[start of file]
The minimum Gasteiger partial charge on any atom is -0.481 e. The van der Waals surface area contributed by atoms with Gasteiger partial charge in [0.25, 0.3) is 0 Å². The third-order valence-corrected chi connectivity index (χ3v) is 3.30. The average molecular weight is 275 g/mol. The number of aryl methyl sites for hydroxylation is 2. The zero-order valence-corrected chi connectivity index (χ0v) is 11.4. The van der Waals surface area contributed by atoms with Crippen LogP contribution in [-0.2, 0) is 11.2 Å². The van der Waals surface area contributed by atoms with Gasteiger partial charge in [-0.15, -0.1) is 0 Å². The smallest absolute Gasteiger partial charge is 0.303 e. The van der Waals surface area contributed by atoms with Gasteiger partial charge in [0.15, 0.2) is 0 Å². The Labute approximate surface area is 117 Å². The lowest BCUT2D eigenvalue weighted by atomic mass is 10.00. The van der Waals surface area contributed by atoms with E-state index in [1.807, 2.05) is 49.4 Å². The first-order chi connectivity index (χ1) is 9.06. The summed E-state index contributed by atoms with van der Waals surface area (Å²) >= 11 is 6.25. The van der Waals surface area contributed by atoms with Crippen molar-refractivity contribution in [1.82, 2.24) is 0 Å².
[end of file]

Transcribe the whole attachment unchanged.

The minimum Gasteiger partial charge on any atom is -0.481 e. The van der Waals surface area contributed by atoms with Gasteiger partial charge in [0.25, 0.3) is 0 Å². The third-order valence-corrected chi connectivity index (χ3v) is 3.30. The average molecular weight is 275 g/mol. The number of aryl methyl sites for hydroxylation is 2. The zero-order valence-corrected chi connectivity index (χ0v) is 11.4. The van der Waals surface area contributed by atoms with Crippen LogP contribution in [-0.2, 0) is 11.2 Å². The van der Waals surface area contributed by atoms with Gasteiger partial charge in [-0.15, -0.1) is 0 Å². The smallest absolute Gasteiger partial charge is 0.303 e. The van der Waals surface area contributed by atoms with Gasteiger partial charge in [0.15, 0.2) is 0 Å². The Labute approximate surface area is 117 Å². The lowest BCUT2D eigenvalue weighted by atomic mass is 10.00. The van der Waals surface area contributed by atoms with E-state index in [1.807, 2.05) is 49.4 Å². The first-order chi connectivity index (χ1) is 9.06. The summed E-state index contributed by atoms with van der Waals surface area (Å²) >= 11 is 6.25. The van der Waals surface area contributed by atoms with Crippen molar-refractivity contribution in [1.82, 2.24) is 0 Å².